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Copyright, 1887,
By Appleton Morgan.

The De Vinne Press, New-York.









d)e6e pase£E are tielitcateH,





I. William Shakespeare and His Esthetic

Critics 1

II. Much Ado About Sonnets 27

III. Whose Sonnets ? 44

IV. " Something Touching the Lord Hamlet " 90
V. William Shakespeare's Literary Execu-
tor — The First Shakespearean Revr^al 132

VI. Law and Medicine in the Plays 162

VII. The Growth ajstd Vicissitudes of a Shake-
spearean Play 200

vin. Queen Elizabeth's Share in the " Merry

Wives of Windsor " 239

IX. Have We a Shakespeare Asiong Us ? 270

X. The Donnelly and Prior Ciphers, and



TJiese Papers Mve been indexed in a common table he-
cause, if there is anything of value in tliem, it icill not he
less valuahle tvhen made of easy reference. But principally
they are so identified because, although tcritten at differing
intervals, there runs through them all a sort of common pur-
pose. That purpose is to protest, as far as one voice can,
against ivhat seems to me the cruel and unusual punishment
which Shakespeare is just now meeting at the hands of the
estlietic critics. TJiese estlietes, divigating tJieir processes
from simple demonstration of Shakespeare's beauties, have
fallen to counting his lines, his syllables and endings ; from
this numeration to conceive a certain algebra, and from this
algebra to demonstrate the ''period " and the chronology of
this or that play or poem. Nay, more. They even write
his — William Shakespeare's — personal history from the
impressions they themselves receive from this treatment of
particular passages in the Plays, until there are as many
William Shakespeares as there are commentators! My
own idea has been that William Shakespeare was a man of
like i)assio7is with ourselves, lohose moods and veins icere in-
fluenced — just as are ours — by his surroundings, employ-
ments, vocations ; that his works are for all times that love
him, but not (as is shoivn by the Davenant episode) for those
that do not ; and that, great as he teas and oceanic as teas
his genius, we can read him all the better because he tvas,
after all, a man.

I admit to having modified — in the course of time and
study — a good many of the opinions expressed in these
Papers, as well as in my earlier "Shakespearean Myth.^'' But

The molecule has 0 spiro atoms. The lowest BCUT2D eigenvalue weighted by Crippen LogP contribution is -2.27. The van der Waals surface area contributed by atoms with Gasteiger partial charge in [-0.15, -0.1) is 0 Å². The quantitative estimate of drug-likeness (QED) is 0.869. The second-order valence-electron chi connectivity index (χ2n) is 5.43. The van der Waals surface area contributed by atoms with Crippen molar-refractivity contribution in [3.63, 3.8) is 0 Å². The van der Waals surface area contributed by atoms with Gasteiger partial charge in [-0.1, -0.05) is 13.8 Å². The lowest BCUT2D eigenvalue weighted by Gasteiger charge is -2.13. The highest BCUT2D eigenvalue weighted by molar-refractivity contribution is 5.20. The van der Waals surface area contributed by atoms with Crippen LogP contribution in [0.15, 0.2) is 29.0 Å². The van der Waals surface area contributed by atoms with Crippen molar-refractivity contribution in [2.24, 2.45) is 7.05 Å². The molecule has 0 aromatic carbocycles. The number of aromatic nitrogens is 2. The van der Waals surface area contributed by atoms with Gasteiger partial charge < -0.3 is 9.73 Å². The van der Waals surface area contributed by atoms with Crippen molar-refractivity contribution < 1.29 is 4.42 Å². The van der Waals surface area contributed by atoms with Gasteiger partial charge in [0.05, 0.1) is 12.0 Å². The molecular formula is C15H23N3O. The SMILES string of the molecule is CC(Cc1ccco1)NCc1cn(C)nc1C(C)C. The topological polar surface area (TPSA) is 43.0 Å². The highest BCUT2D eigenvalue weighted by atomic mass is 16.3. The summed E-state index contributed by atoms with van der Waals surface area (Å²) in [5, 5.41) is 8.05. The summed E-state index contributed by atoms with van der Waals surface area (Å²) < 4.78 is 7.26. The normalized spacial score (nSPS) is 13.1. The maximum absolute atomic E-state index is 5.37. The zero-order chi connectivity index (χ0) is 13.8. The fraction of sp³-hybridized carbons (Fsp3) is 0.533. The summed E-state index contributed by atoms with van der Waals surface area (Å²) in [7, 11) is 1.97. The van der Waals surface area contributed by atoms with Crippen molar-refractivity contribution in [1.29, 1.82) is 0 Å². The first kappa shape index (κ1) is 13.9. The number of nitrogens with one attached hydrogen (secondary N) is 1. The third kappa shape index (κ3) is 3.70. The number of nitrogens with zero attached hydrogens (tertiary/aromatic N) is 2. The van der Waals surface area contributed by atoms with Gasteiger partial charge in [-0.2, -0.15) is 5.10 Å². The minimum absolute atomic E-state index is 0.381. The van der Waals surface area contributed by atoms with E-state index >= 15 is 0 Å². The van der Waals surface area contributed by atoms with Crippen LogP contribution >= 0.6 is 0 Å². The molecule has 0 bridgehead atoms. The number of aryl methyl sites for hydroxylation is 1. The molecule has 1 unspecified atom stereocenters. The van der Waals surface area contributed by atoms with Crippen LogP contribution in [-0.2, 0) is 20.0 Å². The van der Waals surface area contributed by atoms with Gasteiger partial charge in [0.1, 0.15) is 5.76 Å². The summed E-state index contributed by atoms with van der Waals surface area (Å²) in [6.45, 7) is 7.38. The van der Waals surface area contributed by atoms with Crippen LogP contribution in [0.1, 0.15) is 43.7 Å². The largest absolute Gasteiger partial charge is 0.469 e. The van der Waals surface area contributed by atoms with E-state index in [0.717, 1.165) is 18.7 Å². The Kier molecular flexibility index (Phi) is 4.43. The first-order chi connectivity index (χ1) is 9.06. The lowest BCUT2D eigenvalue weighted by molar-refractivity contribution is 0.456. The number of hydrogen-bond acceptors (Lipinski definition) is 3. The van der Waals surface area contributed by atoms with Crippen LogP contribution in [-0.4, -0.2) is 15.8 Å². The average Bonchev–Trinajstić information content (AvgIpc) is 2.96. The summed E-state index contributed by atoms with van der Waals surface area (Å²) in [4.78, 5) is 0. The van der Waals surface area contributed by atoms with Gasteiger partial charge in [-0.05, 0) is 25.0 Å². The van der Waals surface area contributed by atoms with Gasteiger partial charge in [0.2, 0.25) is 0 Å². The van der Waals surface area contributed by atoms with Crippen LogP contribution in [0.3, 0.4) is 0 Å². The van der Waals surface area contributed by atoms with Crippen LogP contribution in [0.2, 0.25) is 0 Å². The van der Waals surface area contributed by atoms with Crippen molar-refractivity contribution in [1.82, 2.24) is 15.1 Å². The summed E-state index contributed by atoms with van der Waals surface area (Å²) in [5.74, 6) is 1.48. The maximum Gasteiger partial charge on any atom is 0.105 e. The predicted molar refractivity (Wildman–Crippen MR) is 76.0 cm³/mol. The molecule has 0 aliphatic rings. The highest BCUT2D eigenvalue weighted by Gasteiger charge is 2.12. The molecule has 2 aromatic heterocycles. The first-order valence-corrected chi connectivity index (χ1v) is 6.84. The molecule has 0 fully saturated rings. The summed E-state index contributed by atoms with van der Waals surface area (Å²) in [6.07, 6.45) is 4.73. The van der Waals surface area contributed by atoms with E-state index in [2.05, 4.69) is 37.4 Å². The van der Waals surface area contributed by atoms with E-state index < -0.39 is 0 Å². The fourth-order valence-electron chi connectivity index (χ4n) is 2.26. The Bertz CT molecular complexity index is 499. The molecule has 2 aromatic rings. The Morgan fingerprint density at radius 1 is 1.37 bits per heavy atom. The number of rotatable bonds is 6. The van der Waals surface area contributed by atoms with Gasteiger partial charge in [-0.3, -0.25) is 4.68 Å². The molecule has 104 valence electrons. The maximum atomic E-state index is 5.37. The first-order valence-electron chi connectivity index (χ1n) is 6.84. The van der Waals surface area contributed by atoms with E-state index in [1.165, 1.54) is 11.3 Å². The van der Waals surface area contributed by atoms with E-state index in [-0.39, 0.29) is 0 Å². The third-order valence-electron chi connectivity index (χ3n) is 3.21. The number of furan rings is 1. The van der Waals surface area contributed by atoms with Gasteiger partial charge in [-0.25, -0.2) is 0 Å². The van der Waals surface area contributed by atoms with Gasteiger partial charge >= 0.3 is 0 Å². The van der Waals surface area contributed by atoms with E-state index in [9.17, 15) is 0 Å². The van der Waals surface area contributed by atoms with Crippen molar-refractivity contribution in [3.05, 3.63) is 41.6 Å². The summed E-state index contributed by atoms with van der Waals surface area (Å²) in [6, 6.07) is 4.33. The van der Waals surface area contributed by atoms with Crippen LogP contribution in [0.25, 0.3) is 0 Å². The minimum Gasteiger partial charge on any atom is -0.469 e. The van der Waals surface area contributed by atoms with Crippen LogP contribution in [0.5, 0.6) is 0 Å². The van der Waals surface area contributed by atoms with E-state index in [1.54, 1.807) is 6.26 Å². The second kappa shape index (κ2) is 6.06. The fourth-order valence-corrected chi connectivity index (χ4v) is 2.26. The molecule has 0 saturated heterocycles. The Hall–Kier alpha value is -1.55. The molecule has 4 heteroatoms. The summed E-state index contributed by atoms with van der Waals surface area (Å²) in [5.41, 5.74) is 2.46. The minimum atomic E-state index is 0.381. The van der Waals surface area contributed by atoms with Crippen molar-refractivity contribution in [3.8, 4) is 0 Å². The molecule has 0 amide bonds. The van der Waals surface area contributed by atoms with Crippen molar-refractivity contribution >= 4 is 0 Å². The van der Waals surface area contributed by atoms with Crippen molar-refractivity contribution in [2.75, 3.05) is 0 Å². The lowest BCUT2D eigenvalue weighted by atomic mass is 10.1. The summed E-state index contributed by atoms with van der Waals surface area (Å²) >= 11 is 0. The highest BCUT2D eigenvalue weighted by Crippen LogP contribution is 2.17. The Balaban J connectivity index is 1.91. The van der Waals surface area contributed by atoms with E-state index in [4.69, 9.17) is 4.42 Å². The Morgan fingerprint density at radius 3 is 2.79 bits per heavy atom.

since I cannot pronounce whether I was right then, or am
right now (without a dogmatism which, so far, I Mve been
able to avoid), it seems to me best to let them all stand as
tliey are. All the facts of the Shakespeare case are in, and
all the doubts. Hie questions arising upon them are, hoivever,
open ones, and, I sincerely believe, always will be. ** Those
wJio have lived as long as myself in the midst of Shake-
spearean criticism,'''' says the veteran J. 0. Halliwell Phil-
lipps, ^^ will be careful not to be too certain of anything.'^
With such a caution from so revered an authority, younger
students may well wish to keep alertly on their guard against
foreclosing themselves.

Such a caution need not deter the real student of Shake-
speare, however, nor hint that he has only a hobby or a
foible before him, and so, presently, only his labor for his
pains. By the study of Shakespeare, should not, I think,
be understood the glorification of one man. In that wonder-
ful renaissance which took place in the Shakespearean age —
that wonderful age of beginnings — almost everything that
we prize, that makes life endurable to-day, was born or was
coming to the throe of birth. Civil liberty, in the revolt of
such men as Raleigh and Essex against the Tudor idea of
government ; art, surgery, medicine; the heaven-born doc-
trine of Equity as a regulator and modulator of the rigors
of the common law (first reduced to a science in the hands of
Lord Bacon) : that greatest of truths that a philosophy
which should be of any value to mankind must be born of